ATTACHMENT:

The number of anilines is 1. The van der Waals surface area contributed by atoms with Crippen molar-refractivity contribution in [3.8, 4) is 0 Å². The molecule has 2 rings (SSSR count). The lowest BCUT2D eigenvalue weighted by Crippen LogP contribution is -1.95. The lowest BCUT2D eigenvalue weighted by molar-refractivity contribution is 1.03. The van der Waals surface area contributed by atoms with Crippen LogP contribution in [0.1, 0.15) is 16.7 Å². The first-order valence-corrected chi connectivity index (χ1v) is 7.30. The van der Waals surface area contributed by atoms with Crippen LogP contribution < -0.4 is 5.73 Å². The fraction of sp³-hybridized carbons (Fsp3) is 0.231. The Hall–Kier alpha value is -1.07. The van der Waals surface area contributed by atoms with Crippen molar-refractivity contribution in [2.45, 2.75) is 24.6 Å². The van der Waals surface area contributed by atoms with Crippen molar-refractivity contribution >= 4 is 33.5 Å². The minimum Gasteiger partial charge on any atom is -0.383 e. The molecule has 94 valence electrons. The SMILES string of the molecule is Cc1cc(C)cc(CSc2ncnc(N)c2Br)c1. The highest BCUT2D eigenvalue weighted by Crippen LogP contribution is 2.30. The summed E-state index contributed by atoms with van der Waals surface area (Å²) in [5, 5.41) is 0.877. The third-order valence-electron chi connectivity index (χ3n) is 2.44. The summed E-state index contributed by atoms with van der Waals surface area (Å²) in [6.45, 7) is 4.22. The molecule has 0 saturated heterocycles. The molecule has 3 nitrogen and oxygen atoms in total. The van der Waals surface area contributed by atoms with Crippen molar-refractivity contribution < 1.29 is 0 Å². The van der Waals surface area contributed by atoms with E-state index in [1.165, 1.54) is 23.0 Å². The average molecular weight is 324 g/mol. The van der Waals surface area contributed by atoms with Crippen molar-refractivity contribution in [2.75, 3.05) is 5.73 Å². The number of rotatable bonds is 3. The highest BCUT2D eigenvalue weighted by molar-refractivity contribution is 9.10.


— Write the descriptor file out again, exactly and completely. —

The number of anilines is 1. The van der Waals surface area contributed by atoms with Crippen molar-refractivity contribution in [3.8, 4) is 0 Å². The molecule has 2 rings (SSSR count). The lowest BCUT2D eigenvalue weighted by Crippen LogP contribution is -1.95. The lowest BCUT2D eigenvalue weighted by molar-refractivity contribution is 1.03. The van der Waals surface area contributed by atoms with Crippen LogP contribution in [0.1, 0.15) is 16.7 Å². The first-order valence-corrected chi connectivity index (χ1v) is 7.30. The van der Waals surface area contributed by atoms with Crippen LogP contribution < -0.4 is 5.73 Å². The fraction of sp³-hybridized carbons (Fsp3) is 0.231. The Hall–Kier alpha value is -1.07. The van der Waals surface area contributed by atoms with Crippen molar-refractivity contribution in [2.45, 2.75) is 24.6 Å². The van der Waals surface area contributed by atoms with Crippen molar-refractivity contribution >= 4 is 33.5 Å². The minimum Gasteiger partial charge on any atom is -0.383 e. The molecule has 94 valence electrons. The SMILES string of the molecule is Cc1cc(C)cc(CSc2ncnc(N)c2Br)c1. The highest BCUT2D eigenvalue weighted by Crippen LogP contribution is 2.30. The summed E-state index contributed by atoms with van der Waals surface area (Å²) in [5, 5.41) is 0.877. The third-order valence-electron chi connectivity index (χ3n) is 2.44. The summed E-state index contributed by atoms with van der Waals surface area (Å²) in [6.45, 7) is 4.22. The molecule has 0 saturated heterocycles. The molecule has 3 nitrogen and oxygen atoms in total. The van der Waals surface area contributed by atoms with Crippen molar-refractivity contribution < 1.29 is 0 Å². The van der Waals surface area contributed by atoms with E-state index in [1.165, 1.54) is 23.0 Å². The average molecular weight is 324 g/mol. The van der Waals surface area contributed by atoms with Crippen molar-refractivity contribution in [2.75, 3.05) is 5.73 Å². The number of rotatable bonds is 3. The highest BCUT2D eigenvalue weighted by molar-refractivity contribution is 9.10.